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    We have a little boreal owl that sits right above our bird feeder, pushes seed onto the ground, and waits for voles. When he's done hunting he stays in our smoke-house for the day and then comes out again at night to lure more food to his dinner plate. The owls in Alaska are unbelievably smart! I'm not surprised they caught onto your traps. Pretty affordable way to keep voles from your garden! I'm sure weasels would come and eat them too if they had the chance.

  9. #9

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    I had a vole problem last year and I also tried trapping them. I caught a few. The problem is that they start reproducing at 45 days old so there is almost an unlimited supply of them. It doesn't help you out this year, but I bought some OSB and ripped each piece into three 16" pieces. Then I buried half of it in the ground (8" below ground, 8 " above ground) around the entire garden. I haven't had a single problem this year. Apparently they wont dig under it if they hit any resistance and they don't like to climb.

  10. #10
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    Quote Originally Posted by HomerAdam View Post
    I had a vole problem last year and I also tried trapping them. I caught a few. The problem is that they start reproducing at 45 days old so there is almost an unlimited supply of them. It doesn't help you out this year, but I bought some OSB and ripped each piece into three 16" pieces. Then I buried half of it in the ground (8" below ground, 8 " above ground) around the entire garden. I haven't had a single problem this year. Apparently they wont dig under it if they hit any resistance and they don't like to climb.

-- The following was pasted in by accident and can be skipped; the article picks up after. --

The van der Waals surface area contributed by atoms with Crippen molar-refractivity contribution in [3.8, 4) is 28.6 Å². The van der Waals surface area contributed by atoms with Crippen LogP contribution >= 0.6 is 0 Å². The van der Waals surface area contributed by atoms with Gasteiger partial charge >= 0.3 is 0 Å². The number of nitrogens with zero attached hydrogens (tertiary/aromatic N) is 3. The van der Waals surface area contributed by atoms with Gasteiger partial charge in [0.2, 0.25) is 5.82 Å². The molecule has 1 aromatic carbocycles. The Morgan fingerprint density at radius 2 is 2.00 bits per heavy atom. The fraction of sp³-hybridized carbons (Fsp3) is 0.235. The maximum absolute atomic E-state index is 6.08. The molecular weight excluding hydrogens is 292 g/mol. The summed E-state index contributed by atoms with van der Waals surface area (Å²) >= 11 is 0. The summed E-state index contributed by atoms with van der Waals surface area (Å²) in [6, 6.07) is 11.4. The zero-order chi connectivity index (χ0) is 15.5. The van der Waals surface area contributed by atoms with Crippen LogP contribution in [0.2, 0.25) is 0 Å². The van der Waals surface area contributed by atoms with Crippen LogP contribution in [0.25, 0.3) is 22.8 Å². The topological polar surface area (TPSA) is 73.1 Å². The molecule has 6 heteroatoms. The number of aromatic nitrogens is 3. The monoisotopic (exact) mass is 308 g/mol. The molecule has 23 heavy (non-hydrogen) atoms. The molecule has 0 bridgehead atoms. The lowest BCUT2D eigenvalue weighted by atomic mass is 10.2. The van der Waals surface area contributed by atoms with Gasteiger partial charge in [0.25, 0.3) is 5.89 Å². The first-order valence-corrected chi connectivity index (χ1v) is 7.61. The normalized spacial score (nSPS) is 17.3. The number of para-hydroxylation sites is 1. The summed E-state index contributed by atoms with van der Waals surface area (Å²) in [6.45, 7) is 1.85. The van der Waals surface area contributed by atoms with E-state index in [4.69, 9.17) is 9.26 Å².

Yeah, but you should see the lil' buggers when they're pole vaulting!! ;^>)

    Sorry, it was difficult to resist. I was up much of the night dealing with bulk-quantity salmon brining, and the qualirty of humor may be suffering some..

    We've had varying degrees of vole issues here. The little fellers can put the hurt on a good carrot and potato crop, fer' sure.

    I used to have trouble with the mouse traps I'd place in the garden area, as when I'd water the garden, the wooden platforms that many of the old-style traps are built on would absorb the water from the rain and sprinklers, swell with the increased water content, and then, (POOF!!), the pressure caused by the springs would cause the staples they're bound with to let go, pulling the staples from the swollen wood base, and the things would disintegrate into pieces scattered throughout the area they'd been placed in.

    All in all, I guess I helped to provide employment security for those poor folks who have to admit to others that they make mouse traps for a living. I figure someone's got to do it...

    Anyway, someone, a few years ago, advised me that the voles are most likely drawn to our compost during the winter and spring months, creating a more centralized area to trap them in, without any damage to the traps from more regular watering. They said to place LOTS of baited mouse traps (we use peanut butter mixed with oatmeal on the triggers) around the compost in the spring time. This is claimed to maximize the number of the little guys that meet their maker, saves on buying more traps, uses the compost as a primary attractant instead of the spuds and carrots, and, all in all, reportedly makes for a better strategy.

    Now if I could only motivate myself to be forward-thinking, and take their advise.